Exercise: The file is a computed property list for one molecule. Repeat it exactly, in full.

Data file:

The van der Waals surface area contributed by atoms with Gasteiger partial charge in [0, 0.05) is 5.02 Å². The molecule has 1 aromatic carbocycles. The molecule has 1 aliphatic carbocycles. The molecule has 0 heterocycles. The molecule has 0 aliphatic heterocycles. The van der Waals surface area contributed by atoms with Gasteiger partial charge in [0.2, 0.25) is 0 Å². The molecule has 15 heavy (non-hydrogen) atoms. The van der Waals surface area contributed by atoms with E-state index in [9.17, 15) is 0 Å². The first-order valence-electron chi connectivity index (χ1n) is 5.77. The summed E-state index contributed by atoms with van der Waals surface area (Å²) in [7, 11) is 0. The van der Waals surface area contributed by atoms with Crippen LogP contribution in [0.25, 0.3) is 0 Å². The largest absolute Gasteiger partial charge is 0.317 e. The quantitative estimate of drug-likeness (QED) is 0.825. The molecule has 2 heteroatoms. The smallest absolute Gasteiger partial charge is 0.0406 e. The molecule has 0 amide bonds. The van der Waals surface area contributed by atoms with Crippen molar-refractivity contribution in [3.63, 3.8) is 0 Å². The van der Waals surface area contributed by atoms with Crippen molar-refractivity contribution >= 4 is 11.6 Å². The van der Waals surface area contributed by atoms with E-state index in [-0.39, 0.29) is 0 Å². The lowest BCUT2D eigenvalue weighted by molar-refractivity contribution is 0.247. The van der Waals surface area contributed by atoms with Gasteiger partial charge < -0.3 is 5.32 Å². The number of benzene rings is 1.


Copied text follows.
The van der Waals surface area contributed by atoms with Gasteiger partial charge in [0, 0.05) is 5.02 Å². The molecule has 1 aromatic carbocycles. The molecule has 1 aliphatic carbocycles. The molecule has 0 heterocycles. The molecule has 0 aliphatic heterocycles. The van der Waals surface area contributed by atoms with Gasteiger partial charge in [0.2, 0.25) is 0 Å². The molecule has 15 heavy (non-hydrogen) atoms. The van der Waals surface area contributed by atoms with E-state index in [9.17, 15) is 0 Å². The first-order valence-electron chi connectivity index (χ1n) is 5.77. The summed E-state index contributed by atoms with van der Waals surface area (Å²) in [7, 11) is 0. The van der Waals surface area contributed by atoms with Crippen LogP contribution in [0.25, 0.3) is 0 Å². The largest absolute Gasteiger partial charge is 0.317 e. The quantitative estimate of drug-likeness (QED) is 0.825. The molecule has 2 heteroatoms. The smallest absolute Gasteiger partial charge is 0.0406 e. The molecule has 0 amide bonds. The van der Waals surface area contributed by atoms with Crippen molar-refractivity contribution in [3.63, 3.8) is 0 Å². The van der Waals surface area contributed by atoms with Crippen molar-refractivity contribution >= 4 is 11.6 Å². The van der Waals surface area contributed by atoms with E-state index in [-0.39, 0.29) is 0 Å². The lowest BCUT2D eigenvalue weighted by molar-refractivity contribution is 0.247. The van der Waals surface area contributed by atoms with Gasteiger partial charge < -0.3 is 5.32 Å². The number of benzene rings is 1.